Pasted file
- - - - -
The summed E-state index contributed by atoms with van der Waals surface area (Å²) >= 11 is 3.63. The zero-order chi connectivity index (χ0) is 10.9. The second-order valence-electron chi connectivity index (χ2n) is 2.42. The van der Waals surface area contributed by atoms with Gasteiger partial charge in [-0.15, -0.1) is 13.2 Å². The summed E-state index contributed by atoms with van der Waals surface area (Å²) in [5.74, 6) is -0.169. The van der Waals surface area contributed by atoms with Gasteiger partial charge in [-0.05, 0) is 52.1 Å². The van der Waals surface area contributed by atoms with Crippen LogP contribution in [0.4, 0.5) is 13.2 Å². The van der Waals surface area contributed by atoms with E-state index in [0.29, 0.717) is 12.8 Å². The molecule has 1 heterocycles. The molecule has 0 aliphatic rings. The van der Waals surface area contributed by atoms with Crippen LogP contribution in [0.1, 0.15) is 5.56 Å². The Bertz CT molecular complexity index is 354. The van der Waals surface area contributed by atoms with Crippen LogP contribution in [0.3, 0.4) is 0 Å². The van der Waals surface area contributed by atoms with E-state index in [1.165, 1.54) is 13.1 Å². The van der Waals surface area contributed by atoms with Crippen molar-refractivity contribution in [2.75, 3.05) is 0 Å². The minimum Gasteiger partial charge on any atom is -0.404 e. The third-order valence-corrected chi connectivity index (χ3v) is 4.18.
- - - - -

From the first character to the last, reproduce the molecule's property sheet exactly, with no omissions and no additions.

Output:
The summed E-state index contributed by atoms with van der Waals surface area (Å²) >= 11 is 3.63. The zero-order chi connectivity index (χ0) is 10.9. The second-order valence-electron chi connectivity index (χ2n) is 2.42. The van der Waals surface area contributed by atoms with Gasteiger partial charge in [-0.15, -0.1) is 13.2 Å². The summed E-state index contributed by atoms with van der Waals surface area (Å²) in [5.74, 6) is -0.169. The van der Waals surface area contributed by atoms with Gasteiger partial charge in [-0.05, 0) is 52.1 Å². The van der Waals surface area contributed by atoms with Crippen LogP contribution in [0.4, 0.5) is 13.2 Å². The van der Waals surface area contributed by atoms with E-state index in [0.29, 0.717) is 12.8 Å². The molecule has 1 heterocycles. The molecule has 0 aliphatic rings. The van der Waals surface area contributed by atoms with Crippen LogP contribution in [0.1, 0.15) is 5.56 Å². The Bertz CT molecular complexity index is 354. The van der Waals surface area contributed by atoms with Crippen LogP contribution in [0.3, 0.4) is 0 Å². The van der Waals surface area contributed by atoms with E-state index in [1.165, 1.54) is 13.1 Å². The van der Waals surface area contributed by atoms with Crippen molar-refractivity contribution in [2.75, 3.05) is 0 Å². The minimum Gasteiger partial charge on any atom is -0.404 e. The third-order valence-corrected chi connectivity index (χ3v) is 4.18.